Executive Proposal for their proposed Sterling Forest resort in Tuxedo has, for some reason, large sections redacted - sure doesn't beat around the bush when it comes to articulating their marketing strategy! They note their proximity to NYC, where there are 11 million tourists annually, "including more than 540,000 Chinese." And, regarding the nearby Woodbury Commons retail outlet mall:
"40% of the sales revenue of Woodbury Commons comes from Asian tourists, who not only have a high propensity to shop but also enjoy full casino gaming. The Resort can easily develop marketing programs to encourage these visitors to the Resort, adding more exciting experiences to their visits."You can't make this stuff up, folks. Well, you can. But we don't have to. Perhaps, in their efforts to lure those "Chinese" who so enjoy casino gambling, Genting will include "a replica of the Great Wall, exhibits of terra-cotta warriors, and even live pandas" as they plan for their Resorts World Las Vegas.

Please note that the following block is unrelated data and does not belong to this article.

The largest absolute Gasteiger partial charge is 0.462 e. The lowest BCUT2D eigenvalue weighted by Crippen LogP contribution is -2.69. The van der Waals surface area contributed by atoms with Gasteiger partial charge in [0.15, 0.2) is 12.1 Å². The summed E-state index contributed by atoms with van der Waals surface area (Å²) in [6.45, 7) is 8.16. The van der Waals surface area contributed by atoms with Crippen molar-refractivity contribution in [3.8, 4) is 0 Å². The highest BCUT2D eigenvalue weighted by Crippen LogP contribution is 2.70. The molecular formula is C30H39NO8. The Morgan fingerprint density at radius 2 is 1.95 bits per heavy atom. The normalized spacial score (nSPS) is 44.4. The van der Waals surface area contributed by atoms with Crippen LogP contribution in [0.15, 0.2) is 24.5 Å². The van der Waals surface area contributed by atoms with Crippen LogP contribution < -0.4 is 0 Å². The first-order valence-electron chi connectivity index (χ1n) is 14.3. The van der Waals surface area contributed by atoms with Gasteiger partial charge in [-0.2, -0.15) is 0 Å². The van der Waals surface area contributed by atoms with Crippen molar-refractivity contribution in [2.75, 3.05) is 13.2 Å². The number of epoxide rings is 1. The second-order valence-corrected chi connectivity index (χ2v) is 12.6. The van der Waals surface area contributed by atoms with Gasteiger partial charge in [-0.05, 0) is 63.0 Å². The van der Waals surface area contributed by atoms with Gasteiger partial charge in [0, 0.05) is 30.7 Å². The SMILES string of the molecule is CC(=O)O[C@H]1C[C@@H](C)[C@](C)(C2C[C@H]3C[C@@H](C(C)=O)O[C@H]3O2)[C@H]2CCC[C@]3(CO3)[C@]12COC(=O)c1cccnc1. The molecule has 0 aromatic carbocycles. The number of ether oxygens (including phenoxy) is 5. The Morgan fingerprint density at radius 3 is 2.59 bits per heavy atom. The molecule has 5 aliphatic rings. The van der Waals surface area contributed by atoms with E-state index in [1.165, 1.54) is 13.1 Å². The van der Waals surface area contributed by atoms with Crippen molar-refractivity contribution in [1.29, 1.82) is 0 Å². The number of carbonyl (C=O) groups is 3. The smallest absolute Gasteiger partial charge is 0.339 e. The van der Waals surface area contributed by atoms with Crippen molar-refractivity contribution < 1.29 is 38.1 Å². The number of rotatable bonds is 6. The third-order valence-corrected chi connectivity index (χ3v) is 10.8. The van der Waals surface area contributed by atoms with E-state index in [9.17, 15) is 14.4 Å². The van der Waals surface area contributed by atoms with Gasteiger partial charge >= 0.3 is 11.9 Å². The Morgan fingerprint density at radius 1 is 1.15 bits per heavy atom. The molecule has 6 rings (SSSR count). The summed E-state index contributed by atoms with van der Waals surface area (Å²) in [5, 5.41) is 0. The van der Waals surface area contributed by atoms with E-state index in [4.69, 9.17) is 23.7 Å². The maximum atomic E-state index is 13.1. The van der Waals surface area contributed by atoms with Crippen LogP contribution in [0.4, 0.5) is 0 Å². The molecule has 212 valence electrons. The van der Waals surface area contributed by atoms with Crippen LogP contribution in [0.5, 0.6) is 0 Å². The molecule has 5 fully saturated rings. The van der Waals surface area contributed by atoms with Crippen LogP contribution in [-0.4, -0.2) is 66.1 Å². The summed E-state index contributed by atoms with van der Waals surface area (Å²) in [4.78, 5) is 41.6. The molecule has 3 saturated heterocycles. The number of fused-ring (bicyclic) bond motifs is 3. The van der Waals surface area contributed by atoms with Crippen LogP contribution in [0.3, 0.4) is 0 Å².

In the Executive Summary for Jeff Gural's Tioga Downs racino, it is noted that "existing Video Lottery Terminals will be converted to traditional slot machines within 90 days." That would effectively terminate any payments to the harness racing side based on gaming revenue, and lock in their revenues at 2013 levels, plus or minus an adjustment for CPI, thus shutting them out of all the growth that is promised. And that is why the horsemen at Monticello are making their long and lonely stand. It's something that horsemen at Yonkers and NYRA are going to have to deal with at some point, be it in the seven years that we're told that the downstate racinos have to wait; or, more likely, soon after casino gambling comes to the Meadowlands.